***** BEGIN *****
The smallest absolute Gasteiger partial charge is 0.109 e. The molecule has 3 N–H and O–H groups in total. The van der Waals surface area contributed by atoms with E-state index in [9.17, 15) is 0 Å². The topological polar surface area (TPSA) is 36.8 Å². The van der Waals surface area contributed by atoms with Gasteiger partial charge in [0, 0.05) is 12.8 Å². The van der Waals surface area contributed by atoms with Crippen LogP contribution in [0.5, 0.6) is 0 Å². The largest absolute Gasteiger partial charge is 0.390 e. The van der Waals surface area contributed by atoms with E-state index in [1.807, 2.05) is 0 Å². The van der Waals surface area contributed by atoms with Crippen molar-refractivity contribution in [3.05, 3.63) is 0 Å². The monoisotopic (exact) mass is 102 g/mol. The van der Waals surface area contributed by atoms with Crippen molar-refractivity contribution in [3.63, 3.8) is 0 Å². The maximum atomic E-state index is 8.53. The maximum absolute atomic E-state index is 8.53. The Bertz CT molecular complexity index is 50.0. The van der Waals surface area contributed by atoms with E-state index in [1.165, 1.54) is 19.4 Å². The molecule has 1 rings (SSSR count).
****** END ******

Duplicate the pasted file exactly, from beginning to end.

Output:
The smallest absolute Gasteiger partial charge is 0.109 e. The molecule has 3 N–H and O–H groups in total. The van der Waals surface area contributed by atoms with E-state index in [9.17, 15) is 0 Å². The topological polar surface area (TPSA) is 36.8 Å². The van der Waals surface area contributed by atoms with Gasteiger partial charge in [0, 0.05) is 12.8 Å². The van der Waals surface area contributed by atoms with Crippen LogP contribution in [0.5, 0.6) is 0 Å². The largest absolute Gasteiger partial charge is 0.390 e. The van der Waals surface area contributed by atoms with E-state index in [1.807, 2.05) is 0 Å². The van der Waals surface area contributed by atoms with Crippen molar-refractivity contribution in [3.05, 3.63) is 0 Å². The monoisotopic (exact) mass is 102 g/mol. The van der Waals surface area contributed by atoms with Crippen molar-refractivity contribution in [3.63, 3.8) is 0 Å². The maximum atomic E-state index is 8.53. The maximum absolute atomic E-state index is 8.53. The Bertz CT molecular complexity index is 50.0. The van der Waals surface area contributed by atoms with E-state index in [1.165, 1.54) is 19.4 Å². The molecule has 1 rings (SSSR count).